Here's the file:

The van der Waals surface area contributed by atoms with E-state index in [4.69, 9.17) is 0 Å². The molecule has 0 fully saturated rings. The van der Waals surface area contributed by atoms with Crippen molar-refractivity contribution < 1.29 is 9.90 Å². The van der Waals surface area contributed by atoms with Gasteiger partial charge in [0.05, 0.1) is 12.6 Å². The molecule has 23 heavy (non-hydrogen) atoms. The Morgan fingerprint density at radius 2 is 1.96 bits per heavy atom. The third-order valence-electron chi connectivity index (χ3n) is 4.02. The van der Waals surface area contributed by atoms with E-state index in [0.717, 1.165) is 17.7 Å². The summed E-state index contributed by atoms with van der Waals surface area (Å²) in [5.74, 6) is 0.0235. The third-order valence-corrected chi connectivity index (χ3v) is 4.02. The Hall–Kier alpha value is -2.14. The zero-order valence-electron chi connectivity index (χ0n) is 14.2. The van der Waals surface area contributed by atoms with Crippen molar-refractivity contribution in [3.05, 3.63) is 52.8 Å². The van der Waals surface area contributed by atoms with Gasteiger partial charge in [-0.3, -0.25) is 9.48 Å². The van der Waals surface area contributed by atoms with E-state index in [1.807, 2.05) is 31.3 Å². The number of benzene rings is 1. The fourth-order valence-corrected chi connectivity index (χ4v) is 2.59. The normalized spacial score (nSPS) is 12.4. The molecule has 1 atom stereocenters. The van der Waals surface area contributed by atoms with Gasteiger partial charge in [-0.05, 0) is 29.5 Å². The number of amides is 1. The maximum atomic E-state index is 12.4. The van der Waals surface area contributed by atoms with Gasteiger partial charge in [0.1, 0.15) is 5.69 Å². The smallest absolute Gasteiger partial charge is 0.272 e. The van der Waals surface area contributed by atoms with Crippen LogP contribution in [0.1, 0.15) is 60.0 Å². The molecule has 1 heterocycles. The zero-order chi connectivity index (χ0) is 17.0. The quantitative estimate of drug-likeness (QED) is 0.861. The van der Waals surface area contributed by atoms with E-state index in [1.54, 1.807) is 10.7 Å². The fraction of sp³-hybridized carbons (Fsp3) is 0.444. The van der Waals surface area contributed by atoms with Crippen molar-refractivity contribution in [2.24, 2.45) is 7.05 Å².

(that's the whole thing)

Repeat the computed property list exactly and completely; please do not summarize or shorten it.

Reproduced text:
The van der Waals surface area contributed by atoms with E-state index in [4.69, 9.17) is 0 Å². The molecule has 0 fully saturated rings. The van der Waals surface area contributed by atoms with Crippen molar-refractivity contribution < 1.29 is 9.90 Å². The van der Waals surface area contributed by atoms with Gasteiger partial charge in [0.05, 0.1) is 12.6 Å². The molecule has 23 heavy (non-hydrogen) atoms. The Morgan fingerprint density at radius 2 is 1.96 bits per heavy atom. The third-order valence-electron chi connectivity index (χ3n) is 4.02. The van der Waals surface area contributed by atoms with E-state index in [0.717, 1.165) is 17.7 Å². The summed E-state index contributed by atoms with van der Waals surface area (Å²) in [5.74, 6) is 0.0235. The third-order valence-corrected chi connectivity index (χ3v) is 4.02. The Hall–Kier alpha value is -2.14. The zero-order valence-electron chi connectivity index (χ0n) is 14.2. The van der Waals surface area contributed by atoms with Crippen molar-refractivity contribution in [3.05, 3.63) is 52.8 Å². The van der Waals surface area contributed by atoms with Gasteiger partial charge in [-0.3, -0.25) is 9.48 Å². The van der Waals surface area contributed by atoms with E-state index in [1.807, 2.05) is 31.3 Å². The number of benzene rings is 1. The fourth-order valence-corrected chi connectivity index (χ4v) is 2.59. The normalized spacial score (nSPS) is 12.4. The molecule has 1 atom stereocenters. The van der Waals surface area contributed by atoms with Gasteiger partial charge in [-0.05, 0) is 29.5 Å². The number of amides is 1. The maximum atomic E-state index is 12.4. The van der Waals surface area contributed by atoms with Gasteiger partial charge in [0.1, 0.15) is 5.69 Å². The smallest absolute Gasteiger partial charge is 0.272 e. The van der Waals surface area contributed by atoms with Crippen LogP contribution in [0.1, 0.15) is 60.0 Å². The molecule has 1 heterocycles. The zero-order chi connectivity index (χ0) is 17.0. The quantitative estimate of drug-likeness (QED) is 0.861. The van der Waals surface area contributed by atoms with E-state index in [1.54, 1.807) is 10.7 Å². The fraction of sp³-hybridized carbons (Fsp3) is 0.444. The van der Waals surface area contributed by atoms with Crippen molar-refractivity contribution in [2.24, 2.45) is 7.05 Å².